|System: X360||Review Rating Legend|
|Dev: Q Entertainment||1.0 - 1.9 = Avoid||4.0 - 4.4 = Great|
|Pub: Atari||2.0 - 2.4 = Poor||4.5 - 4.9 = Must Buy|
|Release: Sep. 15, 2009||2.5 - 2.9 = Average||5.0 = The Best|
|Players: 1-2||3.0 - 3.4 = Fair|
|ESRB Rating: Everyone||3.5 - 3.9 = Good|
At its most basic, Rez HD is about flying around, locking on to enemies, shooting them, and collecting power-ups. The controls are extremely simple, involving only a joystick to aim, a button to shoot, and a second button to use the "overdrive" power-up (which delivers some damage to everything on the screen). Taking out targets is as simple as holding down the shoot button, dragging the cursor over one or more enemies, and letting go. The first four levels each have ten smaller stages within them, and the fifth is a long and complicated final challenge. Power-ups make you "evolve" from a sphere into a humanoid figure, and taking hits from enemies makes you evolve in the opposite direction. If you devolve completely, you're dead.
We did have a few complaints about Rez HD. It has a rather obnoxious loading time at the beginning, and it runs a little jerky at first each time you boot it up. The long and sometimes hard levels (especially the boss fights) can be a bit much; you have to start them over each time you die, even if you made it almost to the end. Still, once the visuals smooth out and you get used to trying the same levels over and over, it's a great game. The shooting action provides lots of mindless fun, the graphics and sound are some of the most creative we've ever seen, and despite their difficulty, the boss battles are epic and inventive. You can play with no game-overs to learn the stages (though, unfortunately, you can only play the stages you've unlocked in the real game), and there are leaderboards and achievements. Coupled with Every Extend Extra Extreme, Rez HD easily makes Qubed worth the $20.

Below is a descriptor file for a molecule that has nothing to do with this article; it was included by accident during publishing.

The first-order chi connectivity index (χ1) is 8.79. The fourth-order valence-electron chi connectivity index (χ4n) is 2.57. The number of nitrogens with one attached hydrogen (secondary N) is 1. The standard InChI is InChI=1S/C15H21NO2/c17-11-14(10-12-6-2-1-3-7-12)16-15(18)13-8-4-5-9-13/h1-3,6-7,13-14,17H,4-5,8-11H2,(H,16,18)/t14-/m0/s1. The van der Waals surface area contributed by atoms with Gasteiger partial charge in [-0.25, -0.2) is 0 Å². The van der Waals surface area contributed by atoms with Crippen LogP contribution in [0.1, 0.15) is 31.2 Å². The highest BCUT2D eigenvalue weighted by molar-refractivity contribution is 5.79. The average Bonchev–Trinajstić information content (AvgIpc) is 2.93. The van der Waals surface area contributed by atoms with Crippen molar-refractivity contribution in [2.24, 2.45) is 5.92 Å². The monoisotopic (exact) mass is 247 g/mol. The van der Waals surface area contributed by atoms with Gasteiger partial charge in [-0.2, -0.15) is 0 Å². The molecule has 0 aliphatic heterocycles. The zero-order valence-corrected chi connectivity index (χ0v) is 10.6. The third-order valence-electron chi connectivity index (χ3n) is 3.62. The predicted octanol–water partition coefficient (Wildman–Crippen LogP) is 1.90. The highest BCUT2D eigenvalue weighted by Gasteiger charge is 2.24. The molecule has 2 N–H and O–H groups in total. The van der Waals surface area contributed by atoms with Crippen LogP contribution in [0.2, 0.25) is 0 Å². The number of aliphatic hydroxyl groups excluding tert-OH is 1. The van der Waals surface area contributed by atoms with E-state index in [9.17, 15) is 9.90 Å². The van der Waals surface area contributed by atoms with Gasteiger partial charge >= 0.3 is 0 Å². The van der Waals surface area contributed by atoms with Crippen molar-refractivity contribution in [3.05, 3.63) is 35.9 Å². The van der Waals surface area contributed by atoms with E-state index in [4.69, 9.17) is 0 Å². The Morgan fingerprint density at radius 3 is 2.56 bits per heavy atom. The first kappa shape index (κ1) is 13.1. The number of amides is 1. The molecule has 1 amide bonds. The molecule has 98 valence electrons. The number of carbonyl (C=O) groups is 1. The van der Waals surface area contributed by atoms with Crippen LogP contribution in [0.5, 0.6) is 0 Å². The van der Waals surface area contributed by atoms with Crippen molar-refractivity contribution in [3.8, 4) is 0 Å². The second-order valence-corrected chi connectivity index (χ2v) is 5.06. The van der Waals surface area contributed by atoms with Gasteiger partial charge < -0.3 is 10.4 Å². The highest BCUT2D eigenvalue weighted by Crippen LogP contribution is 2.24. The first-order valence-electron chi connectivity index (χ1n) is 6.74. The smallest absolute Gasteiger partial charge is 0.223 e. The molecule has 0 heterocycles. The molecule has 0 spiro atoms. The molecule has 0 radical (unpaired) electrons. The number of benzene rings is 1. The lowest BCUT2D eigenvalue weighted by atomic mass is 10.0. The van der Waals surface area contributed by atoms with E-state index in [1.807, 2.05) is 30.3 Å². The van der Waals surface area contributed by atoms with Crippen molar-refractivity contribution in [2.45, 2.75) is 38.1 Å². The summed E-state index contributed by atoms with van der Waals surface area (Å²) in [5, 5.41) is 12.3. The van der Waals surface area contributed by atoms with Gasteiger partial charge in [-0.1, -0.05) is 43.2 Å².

We're a little less excited about Lumines Live! Whereas the other two games stand out even with the sound off, the synesthesia element is the only thing that really makes this title unique. Lumines Live! is a falling-block game in the vein of Tetris. Square blocks of four pieces each fall from the ceiling. The pieces are different colors, and your goal is to group four like-colored pieces in the shape of a square (or six in a rectangle). A line moves from left to right repeatedly, and when it passes through a solid square, the pieces in the square disappear.
To be fair, no other falling-block game we're aware of uses this exact setup, the music is great, the artwork that moves behind the game screen is amazing (if distracting), and the pace is fast. Also, originality aside, the basic gameplay can be addictive, and there are a lot of fun game modes. For example, you can make designated shapes instead of squares, face off against the computer, or complete assigned missions (such as creating a column with no blocks within a time limit). There are also local and online multiplayer modes, leaderboards, and achievements. The Qubed version of this game includes not only the $10 XBLA game but several extra content packs that, for downloaders, cost extra.
Hardcore puzzle fans will find (and on XBLA have already found) a lot to keep them entertained. It's just not quite as groundbreaking for the puzzle genre as Rez HD is for the rail-shooter genre and E4 is for well, whatever genre that game belongs to.
What about the folks who've already downloaded the games from this compilation? There is an extra here, but it's not worth the full $20 on its own. That extra is a video interview with Mizuguchi, but you have to read subtitles, and music from the games (which is surprisingly annoying out of context) plays the whole time. By and large, people should buy Qubed because they missed these three games on XBLA, not because there's something here they couldn't find elsewhere.
For $20, Qubed provides three games worth $10 apiece, two of them classics and the third a solid title with add-on content packs included. To boot, it won't take up space on your hard drive and doesn't require a high-speed Internet connection to download. It is, in short, a winner.
CCC Freelance Writer